Margot tries to block her unhappiness of being happy “like everybody”

Exemplary young family living in apartment overfilled with over-comfortable furniture.

Margot (Margit Carstensen) is a wife of a husband who tries to make a career. It means that he is so overwhelmed with this task that he is not able to concentrate on his wife’s psychological problems (automatic sex and generic tenderness – that’s all he can do). Margot develops a neurotic fear that the very prosperity of her and her children’s life is not real: it can disappear at any moment. And the only help (as we, Americans, know so well, not less than Europeans) is – alcohol, drugs, pills, loudly played pop-music, promiscuity, etc.

This film shows to us ourselves in our everyday struggle to keep sanity in a world that melts through our fingers.

If war is a continuation of politics by another means, the post-WWII German economic miracle is a continuation of Nazi fascism by another – economic means. Financial manipulations, land speculation, property appropriation, prosperity worship, total dedication to career and its enhancements, real estate boom squeezing the poorer people, material comfort by any price – are now operational definitions of domination. The interior of the Margot and Kurt Staudtes’ apartment is, as if, made for furniture that uses people like balls in a game of billiard.

For Margot (Margit Carstensen, who once again was able to triumphantly reincarnate into a new character, after her ultimate performance as Petra – “The Bitter Tears of Petra von Kant” – 1972) – the furniture/food/children: her middle class prosperity is, simultaneously, something she wants to keep and yet feels is a mirage. The fear of losing it becomes a mental symptom exactly because she doesn’t believe in its reality. It is her latent (unconscious) refutation of everyday reality which makes it unreal to her, but this intensifies her fear. The human intelligence in Margot clashes with a collective ideology of glamorous philistinism. It’s, as if, she feels that what is unreal can easily slip away. She desperately glues to her daughter’s physical existence, she jumps to her husband for sexual sensation – to persuade herself in the realness of her life which is not rooted in Being.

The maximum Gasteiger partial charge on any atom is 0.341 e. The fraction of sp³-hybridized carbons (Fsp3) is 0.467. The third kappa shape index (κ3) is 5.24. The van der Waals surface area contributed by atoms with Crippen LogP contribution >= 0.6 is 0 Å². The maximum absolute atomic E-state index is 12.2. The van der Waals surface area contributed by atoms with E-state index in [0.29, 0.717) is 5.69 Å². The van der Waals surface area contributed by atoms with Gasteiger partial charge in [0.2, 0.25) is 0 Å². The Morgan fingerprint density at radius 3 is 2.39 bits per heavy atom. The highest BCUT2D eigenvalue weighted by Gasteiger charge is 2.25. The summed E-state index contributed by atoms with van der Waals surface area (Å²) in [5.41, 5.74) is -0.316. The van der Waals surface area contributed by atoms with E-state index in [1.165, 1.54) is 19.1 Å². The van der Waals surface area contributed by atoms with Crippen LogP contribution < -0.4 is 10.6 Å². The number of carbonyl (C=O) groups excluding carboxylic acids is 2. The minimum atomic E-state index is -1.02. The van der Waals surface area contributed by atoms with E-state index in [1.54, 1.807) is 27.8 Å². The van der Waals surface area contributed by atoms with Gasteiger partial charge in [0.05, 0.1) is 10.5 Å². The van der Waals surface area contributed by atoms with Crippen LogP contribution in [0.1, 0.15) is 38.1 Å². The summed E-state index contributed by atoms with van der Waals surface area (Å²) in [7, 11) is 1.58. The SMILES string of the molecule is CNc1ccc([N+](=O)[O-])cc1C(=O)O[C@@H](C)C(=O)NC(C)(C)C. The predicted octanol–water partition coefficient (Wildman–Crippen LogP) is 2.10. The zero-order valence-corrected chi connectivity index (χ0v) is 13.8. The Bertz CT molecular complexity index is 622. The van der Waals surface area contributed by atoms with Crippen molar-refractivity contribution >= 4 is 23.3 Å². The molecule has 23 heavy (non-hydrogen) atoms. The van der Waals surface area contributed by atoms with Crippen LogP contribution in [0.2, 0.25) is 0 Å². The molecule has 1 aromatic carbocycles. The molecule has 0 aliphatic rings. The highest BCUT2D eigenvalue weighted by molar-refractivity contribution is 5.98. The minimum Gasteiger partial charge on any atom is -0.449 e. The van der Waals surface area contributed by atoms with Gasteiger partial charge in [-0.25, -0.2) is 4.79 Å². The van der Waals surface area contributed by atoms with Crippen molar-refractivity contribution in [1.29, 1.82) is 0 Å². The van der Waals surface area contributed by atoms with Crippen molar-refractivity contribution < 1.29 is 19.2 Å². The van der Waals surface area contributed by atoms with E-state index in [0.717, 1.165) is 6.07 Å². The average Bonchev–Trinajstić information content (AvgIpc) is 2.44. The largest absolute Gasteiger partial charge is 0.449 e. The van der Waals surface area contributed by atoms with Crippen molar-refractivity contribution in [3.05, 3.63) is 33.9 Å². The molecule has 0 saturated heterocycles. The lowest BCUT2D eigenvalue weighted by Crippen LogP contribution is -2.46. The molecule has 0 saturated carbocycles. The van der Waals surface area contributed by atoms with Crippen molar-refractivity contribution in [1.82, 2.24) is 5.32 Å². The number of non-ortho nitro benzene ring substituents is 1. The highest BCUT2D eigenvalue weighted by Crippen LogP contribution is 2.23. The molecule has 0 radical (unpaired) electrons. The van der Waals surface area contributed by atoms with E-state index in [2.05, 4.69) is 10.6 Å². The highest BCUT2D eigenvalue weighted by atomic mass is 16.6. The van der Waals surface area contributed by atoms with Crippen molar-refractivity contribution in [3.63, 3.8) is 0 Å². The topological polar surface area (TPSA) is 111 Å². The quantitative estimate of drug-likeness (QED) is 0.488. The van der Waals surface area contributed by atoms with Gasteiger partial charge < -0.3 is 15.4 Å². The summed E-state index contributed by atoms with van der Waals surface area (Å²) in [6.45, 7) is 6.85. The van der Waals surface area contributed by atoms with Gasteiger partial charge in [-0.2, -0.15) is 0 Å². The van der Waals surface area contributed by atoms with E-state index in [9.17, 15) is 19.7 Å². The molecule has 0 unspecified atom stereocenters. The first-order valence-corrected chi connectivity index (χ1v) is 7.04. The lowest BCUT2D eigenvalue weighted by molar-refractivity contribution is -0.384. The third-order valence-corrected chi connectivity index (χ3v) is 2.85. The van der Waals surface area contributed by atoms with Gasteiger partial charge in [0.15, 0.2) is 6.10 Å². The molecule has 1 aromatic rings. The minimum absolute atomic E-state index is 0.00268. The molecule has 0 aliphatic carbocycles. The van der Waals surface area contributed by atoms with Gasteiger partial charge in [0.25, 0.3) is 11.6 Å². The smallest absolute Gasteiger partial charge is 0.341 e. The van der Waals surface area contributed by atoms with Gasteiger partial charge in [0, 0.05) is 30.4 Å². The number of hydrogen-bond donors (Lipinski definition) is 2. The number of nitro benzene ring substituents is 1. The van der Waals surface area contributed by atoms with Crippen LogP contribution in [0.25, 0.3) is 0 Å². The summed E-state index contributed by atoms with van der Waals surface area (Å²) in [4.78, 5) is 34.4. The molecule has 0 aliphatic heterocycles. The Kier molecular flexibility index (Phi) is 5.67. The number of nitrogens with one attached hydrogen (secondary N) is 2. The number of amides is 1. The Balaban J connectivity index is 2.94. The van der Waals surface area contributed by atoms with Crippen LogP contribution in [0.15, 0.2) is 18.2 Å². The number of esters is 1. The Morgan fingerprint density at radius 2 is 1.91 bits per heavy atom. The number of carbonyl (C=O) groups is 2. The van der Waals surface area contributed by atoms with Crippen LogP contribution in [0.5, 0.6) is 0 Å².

How to continue to live a life that is not a life at all? How to learn to believe in the collective hallucination? How to take your husband’s career for the real life just because it provides money to go on? How to accept your own real children as belonging to a superficial world?

We see here Margot (with a bottle of wine) and Lore/Irm Hermann (the sister-in-law) with cabbage and the grocery bag. Margot is the person with problems – fear, fear of fear, growing contempt for life according to the values of appropriation, possession, consumption and feeling pride for being successful. Lore, on the other hand, is the passionate guardian of propriety.

Herr Bauer (Kurt Raab) is talking in his semi-silent manner with Margot, while Magot’s doctor (and her future lover) is observing them with concern. Mr. Bauer is “mad” – he is silent “alternative” to the militant philistinism of the majority of the local residents. Margot never has complained to him about her problems, but he, as if, knows – he on his way to his broken mental condition went through the same “hell”. He is silently compassionate – that’s all he can do for her.

For intelligent people – the pie of material prosperity, the sweat of making it, pride this work is rewarded with and its success create a paradoxical reaction – a combination of fear of losing what you have, based on the feeling of not deserving it, and of the feeling that this prosperity is unreal, based on the unconscious disrespect for it. Margot is a privileged person who met this predicament.

The drunken disrespect for mass-cultural entertaining consolations and for a technology providing it is a reaction not without some validity.

Margot’s reaction on a conformist life of philistinism (oriented on rewards) is typical among the not too typical – intellectually sensitive people. She desperately needs help to block her “philosophical” inability to just enjoy her prosperous life. Common reaction on having a consumerist life would be just to become a conservative extremist, while Margot needs some “artificial balancing”.

Margot searches for salvation from greed-based prosperity and comfort in order to be able to continue life of prosperity and comfort.

Margot is trying to save herself from prosperity and comfort in order to be able not to lose it.

The loosing of matter-of-factly emotional predatoriness consumer society is based on – the feeling like vomiting (of what you consume), has an extraordinary side. In the unconscious of this beautiful woman – a saint is hidden. The problem is that this spiritual seed inside her soul is effectively weakened not only by the consumerist habit but what is supposed to help her to overcome her addiction to consumerism. She became addicted to the blockers of consumerist happiness she is suffering from. It looks like that for Margot the way towards an alternative living – a more decent and a rational, is radically closed.

On Aug, 01, 2009 posted the essay –  Rainer Werner Fassbinder’s “FEAR OF FEAR” (1975) – The Seductive Power and the Unbearability of a Sublimated Fascism  by Acting-Out Politics